New Orleans Times-Picayune  269,639      133,577
Baltimore Sun                             227,706       136,708
Oklahoma City Oklahoman      210,004      116,350

There are a few things worth noting. Most religion reporters these days are battling against innumerable pressures. They’re being asked to do more with much fewer resources than even a few years ago. Many editors are completely axing religion beats or failing to see the importance of having an educated reporter on that beat. When you have an editor who does see the value in the beat, it can make all the difference.

And those circulation numbers are fascinating, no?

Newspaper concept illustration via Shutterstock.

Print Friendly

  • Stan

    So is the point that if only all those other newspapers would hire a Godbeat reporter, they would reverse the decline in circulation? Gee, I wonder why the editors of those papers didn’t think of that.

  • Jerry

    One data point does not prove statistical correlation, of course, but it is indicative. It will be interesting to track what happens at that paper if they follow the lead of others and axe religion coverage.

  • Bill

    Yes, a statistically insignificant sample. But what we can see is that the Gazette did not hemorrhage readers as so many papers have. Why? Maybe Griffin Smith knows something the others don’t. Maybe he gets things – including religion.

    There are legions of consultants waving MBAs and flow charts telling bakery owners that if they used cheaper ingredients and made their loaves smaller they could reduce cost of production and increase revenue. Maybe Smith had an appreciation of good bread.

  • Kristen

    Are all of the other papers with declining circulation that you cite lacking a religion reporter? Just wondered how you chose those to highlight.

    When the Arkansas Democrat and Arkansas Gazette “merged” after a red inkfest in the early 1990s, I am pretty sure that their combined circulation was much higher than 175K. More like 300K. Wasn’t it? So, really, not sure that the story had much to do with religion.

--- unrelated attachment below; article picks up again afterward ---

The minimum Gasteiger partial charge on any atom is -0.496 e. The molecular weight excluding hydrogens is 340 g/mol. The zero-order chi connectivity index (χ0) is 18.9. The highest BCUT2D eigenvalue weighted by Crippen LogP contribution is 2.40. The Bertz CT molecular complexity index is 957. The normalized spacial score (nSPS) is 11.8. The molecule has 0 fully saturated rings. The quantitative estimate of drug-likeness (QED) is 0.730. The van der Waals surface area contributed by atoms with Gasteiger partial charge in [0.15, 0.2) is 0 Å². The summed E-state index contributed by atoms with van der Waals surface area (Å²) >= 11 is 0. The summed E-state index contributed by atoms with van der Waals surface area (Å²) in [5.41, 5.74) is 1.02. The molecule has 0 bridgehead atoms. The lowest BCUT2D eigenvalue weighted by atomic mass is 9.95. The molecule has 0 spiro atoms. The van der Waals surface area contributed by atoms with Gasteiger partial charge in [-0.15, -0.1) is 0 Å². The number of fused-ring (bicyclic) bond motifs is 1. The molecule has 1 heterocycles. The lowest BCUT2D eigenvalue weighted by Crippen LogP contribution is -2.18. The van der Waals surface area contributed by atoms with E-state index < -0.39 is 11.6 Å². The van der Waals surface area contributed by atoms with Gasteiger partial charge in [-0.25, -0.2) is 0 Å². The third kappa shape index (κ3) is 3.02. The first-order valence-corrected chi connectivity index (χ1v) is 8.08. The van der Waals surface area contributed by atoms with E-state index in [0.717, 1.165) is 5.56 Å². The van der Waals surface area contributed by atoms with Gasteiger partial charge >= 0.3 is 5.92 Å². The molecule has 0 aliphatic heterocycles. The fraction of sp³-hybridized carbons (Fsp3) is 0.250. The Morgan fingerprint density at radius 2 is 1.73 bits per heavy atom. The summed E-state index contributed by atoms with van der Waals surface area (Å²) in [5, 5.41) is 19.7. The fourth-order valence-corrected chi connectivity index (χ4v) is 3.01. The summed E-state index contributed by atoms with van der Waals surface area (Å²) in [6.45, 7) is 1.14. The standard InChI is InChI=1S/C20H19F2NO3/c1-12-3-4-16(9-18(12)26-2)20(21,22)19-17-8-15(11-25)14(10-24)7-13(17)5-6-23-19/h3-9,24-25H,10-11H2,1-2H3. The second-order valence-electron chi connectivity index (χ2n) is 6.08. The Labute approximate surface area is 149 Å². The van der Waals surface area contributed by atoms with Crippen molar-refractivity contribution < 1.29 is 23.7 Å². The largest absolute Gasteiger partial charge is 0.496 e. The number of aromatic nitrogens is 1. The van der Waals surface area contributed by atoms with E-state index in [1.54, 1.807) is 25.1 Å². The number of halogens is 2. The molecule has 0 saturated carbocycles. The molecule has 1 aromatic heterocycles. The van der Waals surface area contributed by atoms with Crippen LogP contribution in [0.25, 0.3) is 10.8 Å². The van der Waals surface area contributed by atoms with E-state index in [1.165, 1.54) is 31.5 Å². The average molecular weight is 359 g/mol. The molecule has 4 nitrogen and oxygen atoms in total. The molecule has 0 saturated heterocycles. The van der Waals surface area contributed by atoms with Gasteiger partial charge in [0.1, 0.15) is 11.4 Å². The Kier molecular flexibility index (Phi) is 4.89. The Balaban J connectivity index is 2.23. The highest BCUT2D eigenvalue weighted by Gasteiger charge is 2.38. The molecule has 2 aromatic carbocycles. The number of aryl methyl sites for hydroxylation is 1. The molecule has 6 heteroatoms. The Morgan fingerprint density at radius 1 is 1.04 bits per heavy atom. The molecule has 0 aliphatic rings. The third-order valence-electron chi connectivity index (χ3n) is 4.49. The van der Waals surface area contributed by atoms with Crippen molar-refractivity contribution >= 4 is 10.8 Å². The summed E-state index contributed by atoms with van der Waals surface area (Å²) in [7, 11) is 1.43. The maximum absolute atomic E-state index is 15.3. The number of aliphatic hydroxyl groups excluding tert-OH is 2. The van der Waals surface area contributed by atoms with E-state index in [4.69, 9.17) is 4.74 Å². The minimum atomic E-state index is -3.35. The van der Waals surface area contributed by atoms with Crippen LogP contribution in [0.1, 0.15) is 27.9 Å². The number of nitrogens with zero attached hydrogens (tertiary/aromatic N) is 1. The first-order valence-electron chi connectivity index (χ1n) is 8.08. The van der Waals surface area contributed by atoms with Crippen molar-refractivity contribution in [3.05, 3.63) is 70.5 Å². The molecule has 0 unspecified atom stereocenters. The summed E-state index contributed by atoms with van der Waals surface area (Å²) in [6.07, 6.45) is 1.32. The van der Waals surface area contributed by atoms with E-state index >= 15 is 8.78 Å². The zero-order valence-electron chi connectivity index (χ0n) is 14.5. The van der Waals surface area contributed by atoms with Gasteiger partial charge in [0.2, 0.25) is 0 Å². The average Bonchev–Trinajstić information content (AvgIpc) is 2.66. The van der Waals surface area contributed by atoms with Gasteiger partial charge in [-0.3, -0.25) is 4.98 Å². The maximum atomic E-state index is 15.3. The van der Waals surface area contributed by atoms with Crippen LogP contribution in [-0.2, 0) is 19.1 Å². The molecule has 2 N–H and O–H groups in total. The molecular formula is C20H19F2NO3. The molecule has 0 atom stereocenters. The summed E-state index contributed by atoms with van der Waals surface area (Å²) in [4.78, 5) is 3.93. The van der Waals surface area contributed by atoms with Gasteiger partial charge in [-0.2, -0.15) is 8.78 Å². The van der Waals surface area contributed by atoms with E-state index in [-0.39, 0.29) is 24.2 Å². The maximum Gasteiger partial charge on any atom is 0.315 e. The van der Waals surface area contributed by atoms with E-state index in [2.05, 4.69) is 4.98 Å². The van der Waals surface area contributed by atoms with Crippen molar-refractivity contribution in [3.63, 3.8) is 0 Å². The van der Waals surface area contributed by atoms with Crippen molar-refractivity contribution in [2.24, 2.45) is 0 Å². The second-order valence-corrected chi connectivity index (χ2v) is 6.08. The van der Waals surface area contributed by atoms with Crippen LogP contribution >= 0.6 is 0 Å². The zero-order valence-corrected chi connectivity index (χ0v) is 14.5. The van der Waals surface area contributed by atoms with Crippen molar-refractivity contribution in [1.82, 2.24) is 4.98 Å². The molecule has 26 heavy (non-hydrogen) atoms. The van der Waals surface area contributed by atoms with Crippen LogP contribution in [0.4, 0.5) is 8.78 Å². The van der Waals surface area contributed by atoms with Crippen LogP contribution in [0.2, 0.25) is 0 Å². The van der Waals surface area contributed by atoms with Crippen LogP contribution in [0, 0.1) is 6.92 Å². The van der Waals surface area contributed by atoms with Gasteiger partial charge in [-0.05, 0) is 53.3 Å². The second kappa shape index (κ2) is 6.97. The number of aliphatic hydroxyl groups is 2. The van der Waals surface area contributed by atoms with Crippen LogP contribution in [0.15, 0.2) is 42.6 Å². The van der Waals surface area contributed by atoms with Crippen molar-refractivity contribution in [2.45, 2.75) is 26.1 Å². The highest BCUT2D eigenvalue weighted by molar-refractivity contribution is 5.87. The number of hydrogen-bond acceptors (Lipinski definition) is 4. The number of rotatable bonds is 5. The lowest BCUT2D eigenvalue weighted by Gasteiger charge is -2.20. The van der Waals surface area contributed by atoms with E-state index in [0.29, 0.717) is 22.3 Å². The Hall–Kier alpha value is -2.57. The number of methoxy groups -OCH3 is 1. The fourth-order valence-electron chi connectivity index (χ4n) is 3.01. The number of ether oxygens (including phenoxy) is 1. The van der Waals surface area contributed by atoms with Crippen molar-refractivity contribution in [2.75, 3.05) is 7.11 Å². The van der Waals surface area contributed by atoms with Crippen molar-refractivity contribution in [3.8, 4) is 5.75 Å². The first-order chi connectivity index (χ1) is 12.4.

• Bobby Ross Jr.

    If I am correct, the Democrat-Gazette has refused from the beginning to give away its print content for free online. That used to irritate me to no end. But my understanding is that the paywall has helped protect the print circulation as people who want to read the news have to pay because they can’t read the news for free.

  • Deacon John M. Bresnahan

    I MAY BE wrong, but didn’t I read that newspapers now can include in its circulation stats some internet services provided by the newspapers. Which would mean, if true, that the most recent–and very low totals–are even worse concerning the print on pulp product that all newspaper totals used to solely be.

  • sari

    More than retaining a religion reporter, it sounds like the Democrat-Gazette’s editor had a good sense of what his readership desired in a paper and gave it to them, including quality coverage of religion.

    How much advertising revenue does the D-G generate relative to twenty years ago?

  • Bobby Ross Jr.

    I MAY BE wrong, but didn’t I read that newspapers now can include in its circulation stats some internet services provided by the newspapers. Which would mean, if true, that the most recent—and very low totals—are even worse concerning the print on pulp product that all newspaper totals used to solely be.

    Newspapers can include only PAID circulation in their figures, as noted by this article.

    Not sure if Democrat-Gazette sells online-only subscriptions or if online access is a benefit offered only to print subscribers.

    As for whether online subscriptions would mean the print totals are even worse than they look, I would suspect most media orgs could care less whether I give them $10 a month for an e-edition or $10 for a dead-tree-edition as long as I subscribe. Actually, it’s cheaper to give me an e-edition than kill a tree, maintain a giant printing press and find someone to deliver the dead tree to my doorstep at 4 a.m. in the dark.

  • sari

    Easy enough to answer. One can pay for 7 day dead tree w/internet access -or- net access alone for the same $16/mo or pay $0.99 for a 24 hour online pass.